Thursday, 20 June 2024


The latest country to join the ranks of ‘statehood’ is the Republic of Southern Sudan (the 193rd sovereign state). This state was not bequeathed by a colonial power or ‘liberated’ by intervention but was born out of a struggle(s) that lasted some 55 years.

Although many areas had been under the control of the rebels of the Sudan People’s Liberation Army/Movement (SPLA/M) for the greater part of this century it was only formally supported by the population in a UN supervised referendum in January of this year (over 98% voting yes to independence). It is remarkable that it could forge itself into a state given that it is landlocked (and therefore harder to smuggle in arms etc), a minor district within a much larger Sudan (39m against 9m) and the Organisation of African Unity’s opposition to a redrawing of African borders.

Sudan is a typical example of an ex-colony that had been created as a state by a Colonial power (in this case British) merging one or more quite distinct (ethnically and culturally) areas into one Administrative unit. Sadly, there are still many examples of this around the world where different peoples have been thrown together, largely against their wishes, and which usually resulted in the majority peoples lording it over the minority. Many have seen conflicts rumbling along for years with no political settlement in sight e.g. the Tamils in Sri Lanka, Kachins in Burma or West Papuans in ‘Indonesia’.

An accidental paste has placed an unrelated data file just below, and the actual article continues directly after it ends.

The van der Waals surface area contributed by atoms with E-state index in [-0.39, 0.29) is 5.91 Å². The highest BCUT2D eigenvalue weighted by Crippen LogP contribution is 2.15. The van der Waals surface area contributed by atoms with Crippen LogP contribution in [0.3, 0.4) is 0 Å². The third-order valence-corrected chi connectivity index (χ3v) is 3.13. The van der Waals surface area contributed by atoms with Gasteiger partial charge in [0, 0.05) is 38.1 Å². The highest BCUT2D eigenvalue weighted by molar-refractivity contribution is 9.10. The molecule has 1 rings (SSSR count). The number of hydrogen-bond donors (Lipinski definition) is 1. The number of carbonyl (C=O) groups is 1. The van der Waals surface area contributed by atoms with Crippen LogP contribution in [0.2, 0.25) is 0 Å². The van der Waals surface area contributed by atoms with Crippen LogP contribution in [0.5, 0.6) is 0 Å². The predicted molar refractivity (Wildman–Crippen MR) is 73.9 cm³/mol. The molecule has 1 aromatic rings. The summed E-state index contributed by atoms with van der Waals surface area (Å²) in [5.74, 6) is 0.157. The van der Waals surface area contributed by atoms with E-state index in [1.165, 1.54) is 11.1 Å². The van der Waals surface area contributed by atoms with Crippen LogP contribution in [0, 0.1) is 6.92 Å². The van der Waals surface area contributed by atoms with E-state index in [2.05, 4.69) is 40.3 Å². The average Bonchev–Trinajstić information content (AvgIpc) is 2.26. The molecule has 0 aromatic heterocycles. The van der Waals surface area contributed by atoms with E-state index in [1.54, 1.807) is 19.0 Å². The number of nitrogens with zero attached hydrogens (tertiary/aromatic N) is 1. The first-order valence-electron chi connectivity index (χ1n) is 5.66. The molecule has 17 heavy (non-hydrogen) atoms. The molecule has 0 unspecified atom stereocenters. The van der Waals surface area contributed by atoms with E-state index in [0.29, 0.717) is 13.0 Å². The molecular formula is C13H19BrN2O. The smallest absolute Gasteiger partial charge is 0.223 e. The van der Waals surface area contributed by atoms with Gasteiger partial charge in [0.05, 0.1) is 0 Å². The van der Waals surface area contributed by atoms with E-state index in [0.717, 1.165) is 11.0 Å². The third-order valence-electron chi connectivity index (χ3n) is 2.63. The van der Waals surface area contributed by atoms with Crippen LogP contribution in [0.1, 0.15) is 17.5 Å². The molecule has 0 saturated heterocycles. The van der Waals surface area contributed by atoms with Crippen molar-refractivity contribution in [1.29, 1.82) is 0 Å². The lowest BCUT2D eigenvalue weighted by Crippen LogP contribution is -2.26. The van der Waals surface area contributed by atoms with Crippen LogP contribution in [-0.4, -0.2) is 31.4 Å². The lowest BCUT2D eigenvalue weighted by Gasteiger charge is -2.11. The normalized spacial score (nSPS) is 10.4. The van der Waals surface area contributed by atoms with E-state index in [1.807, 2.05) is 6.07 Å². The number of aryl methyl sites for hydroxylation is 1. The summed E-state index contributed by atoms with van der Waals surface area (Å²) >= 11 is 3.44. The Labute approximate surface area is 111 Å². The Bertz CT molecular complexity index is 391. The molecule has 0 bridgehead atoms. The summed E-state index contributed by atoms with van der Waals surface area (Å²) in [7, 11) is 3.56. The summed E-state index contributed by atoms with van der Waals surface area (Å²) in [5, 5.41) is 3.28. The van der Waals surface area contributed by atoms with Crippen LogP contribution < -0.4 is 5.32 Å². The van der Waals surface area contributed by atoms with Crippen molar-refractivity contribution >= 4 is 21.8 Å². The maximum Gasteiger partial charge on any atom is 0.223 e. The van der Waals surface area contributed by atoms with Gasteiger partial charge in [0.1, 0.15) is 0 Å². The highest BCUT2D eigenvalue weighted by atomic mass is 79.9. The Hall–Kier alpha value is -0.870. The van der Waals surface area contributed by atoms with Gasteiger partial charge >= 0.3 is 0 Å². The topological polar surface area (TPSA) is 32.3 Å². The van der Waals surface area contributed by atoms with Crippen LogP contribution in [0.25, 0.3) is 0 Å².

As National Liberals we recognise the importance of nationhood as one of the Pillars of a healthy and stable society (see We wish this newest nation-state the very best for the future and look forward to seeing the emergence of other new states from the ranks of ‘forgotten nations’.

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